There is a tendency today to require conformity to a remarkably narrow range of sanctioned behaviors. As in Aldous Huxley's Brave New World, we are alarmed by those who think or act differently, for their differences are seen as disruptive. 

          When sleepy infants and toddlers are dragged out of bed at an ungodly hour and hustled to get ready for daycare so their exhausted and frazzled parents can get to work on time, and when those children must spend long hours--most of their waking hours, really--in daycare or preschool, which many find overstimulating and stressful, even when they enjoy it, then we must expect that some of them will have trouble adjusting to the way their lives have been arranged. 

          Furthermore, we start making demands for narrowly focused task-oriented behavior at a much earlier age these days, and that by itself is going to produce manifestations of what Dr. Edward Hallowell refers to in his book Driven to Distraction
(N.Y.: Pantheon Books, 1994) as "pseudo-ADD"--ADD-
behaviors that are created by intolerable environmental conditions. 

          To make matters worse, we have virtually done away with those paths to financial and social success that do not require an individual to make it through many years of intense academic study, so that people whose temperament and gifts are not suited to long hours of sitting still and studying are relegated to the discard pile--or are pressured into trying to make it through college and professional training anyway.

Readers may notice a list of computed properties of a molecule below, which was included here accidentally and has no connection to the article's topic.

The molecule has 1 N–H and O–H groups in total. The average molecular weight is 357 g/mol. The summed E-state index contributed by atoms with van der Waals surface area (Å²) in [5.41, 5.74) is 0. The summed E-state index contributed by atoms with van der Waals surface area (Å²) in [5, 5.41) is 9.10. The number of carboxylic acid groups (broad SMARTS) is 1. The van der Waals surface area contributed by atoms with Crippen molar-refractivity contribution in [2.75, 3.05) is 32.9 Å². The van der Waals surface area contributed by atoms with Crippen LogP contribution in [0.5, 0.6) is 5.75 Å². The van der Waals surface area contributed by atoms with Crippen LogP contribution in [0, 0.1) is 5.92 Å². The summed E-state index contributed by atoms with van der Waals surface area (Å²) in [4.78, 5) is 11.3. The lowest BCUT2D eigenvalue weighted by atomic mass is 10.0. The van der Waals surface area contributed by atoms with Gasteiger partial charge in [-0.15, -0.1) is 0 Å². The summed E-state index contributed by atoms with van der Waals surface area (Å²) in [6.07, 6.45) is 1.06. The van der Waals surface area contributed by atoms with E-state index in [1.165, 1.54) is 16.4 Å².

Since many people with ADD/ADHD are also gifted and energetic, they may find ways to get by, even to seem unusually successful--but the personal cost is always high. 

          The ADD/ADHD personality type has certain very real advantages,* and it is easy to see that in some environments it might prove highly adaptive, which is no doubt why evolution has conserved these traits. It is only maladaptive--i.e., a "condition," a "syndrome," or a "disorder"--when there is a serious mismatch between the demands of the environment and the perceptual and behavioral patterns of the individual. 

          I believe that at present there is such a mismatch, and that for most of us who have the ADD/ADHD personality type it is difficult, sometimes even impossible, to meet the demands of modern life and to tolerate the stresses those demands create for us. 

          If an energetic six-year-old is allowed to run around and climb, as his body is meant to do, his high energy level will seem admirable, not problematic. But if he is expected to sit still, focus at length on tasks that are often boring and meaningless (at least to him), to keep strangely quiet, and to ignore the fact that a lot of potential playmates are crowded into the same room with him, then his behavior is likely to seem disruptive.